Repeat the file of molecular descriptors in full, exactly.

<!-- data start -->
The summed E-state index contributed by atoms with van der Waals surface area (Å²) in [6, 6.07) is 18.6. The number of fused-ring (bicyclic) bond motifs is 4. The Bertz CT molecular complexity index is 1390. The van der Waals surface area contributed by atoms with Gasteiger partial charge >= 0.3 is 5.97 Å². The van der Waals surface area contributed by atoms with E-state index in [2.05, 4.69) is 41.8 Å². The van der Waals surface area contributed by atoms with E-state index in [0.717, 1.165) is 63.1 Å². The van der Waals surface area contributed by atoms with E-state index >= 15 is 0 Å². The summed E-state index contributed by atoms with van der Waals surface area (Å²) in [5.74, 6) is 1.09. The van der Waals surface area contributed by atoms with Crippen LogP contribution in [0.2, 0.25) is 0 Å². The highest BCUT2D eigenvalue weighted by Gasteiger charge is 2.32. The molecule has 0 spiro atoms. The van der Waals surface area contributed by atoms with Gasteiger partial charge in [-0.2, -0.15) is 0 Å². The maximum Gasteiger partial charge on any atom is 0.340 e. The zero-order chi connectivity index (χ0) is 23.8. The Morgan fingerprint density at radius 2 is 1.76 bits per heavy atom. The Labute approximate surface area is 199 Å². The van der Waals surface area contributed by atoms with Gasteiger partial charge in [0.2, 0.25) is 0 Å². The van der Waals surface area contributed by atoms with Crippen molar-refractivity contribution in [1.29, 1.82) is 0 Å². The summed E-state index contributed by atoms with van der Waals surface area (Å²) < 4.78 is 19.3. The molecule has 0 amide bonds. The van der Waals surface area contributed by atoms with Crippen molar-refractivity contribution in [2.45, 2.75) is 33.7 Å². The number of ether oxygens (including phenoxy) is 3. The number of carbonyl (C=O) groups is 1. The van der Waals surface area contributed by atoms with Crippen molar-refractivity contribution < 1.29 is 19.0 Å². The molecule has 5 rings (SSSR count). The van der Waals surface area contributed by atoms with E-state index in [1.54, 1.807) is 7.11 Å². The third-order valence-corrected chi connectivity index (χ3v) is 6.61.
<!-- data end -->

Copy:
The summed E-state index contributed by atoms with van der Waals surface area (Å²) in [6, 6.07) is 18.6. The number of fused-ring (bicyclic) bond motifs is 4. The Bertz CT molecular complexity index is 1390. The van der Waals surface area contributed by atoms with Gasteiger partial charge >= 0.3 is 5.97 Å². The van der Waals surface area contributed by atoms with E-state index in [2.05, 4.69) is 41.8 Å². The van der Waals surface area contributed by atoms with E-state index in [0.717, 1.165) is 63.1 Å². The van der Waals surface area contributed by atoms with E-state index >= 15 is 0 Å². The summed E-state index contributed by atoms with van der Waals surface area (Å²) in [5.74, 6) is 1.09. The van der Waals surface area contributed by atoms with Crippen LogP contribution in [0.2, 0.25) is 0 Å². The highest BCUT2D eigenvalue weighted by Gasteiger charge is 2.32. The molecule has 0 spiro atoms. The van der Waals surface area contributed by atoms with Gasteiger partial charge in [-0.2, -0.15) is 0 Å². The maximum Gasteiger partial charge on any atom is 0.340 e. The zero-order chi connectivity index (χ0) is 23.8. The Morgan fingerprint density at radius 2 is 1.76 bits per heavy atom. The Labute approximate surface area is 199 Å². The van der Waals surface area contributed by atoms with Gasteiger partial charge in [0.2, 0.25) is 0 Å². The van der Waals surface area contributed by atoms with Crippen molar-refractivity contribution in [1.29, 1.82) is 0 Å². The summed E-state index contributed by atoms with van der Waals surface area (Å²) < 4.78 is 19.3. The molecule has 0 amide bonds. The van der Waals surface area contributed by atoms with Crippen molar-refractivity contribution in [2.45, 2.75) is 33.7 Å². The number of ether oxygens (including phenoxy) is 3. The number of carbonyl (C=O) groups is 1. The van der Waals surface area contributed by atoms with Crippen molar-refractivity contribution < 1.29 is 19.0 Å². The molecule has 5 rings (SSSR count). The van der Waals surface area contributed by atoms with E-state index in [1.54, 1.807) is 7.11 Å². The third-order valence-corrected chi connectivity index (χ3v) is 6.61.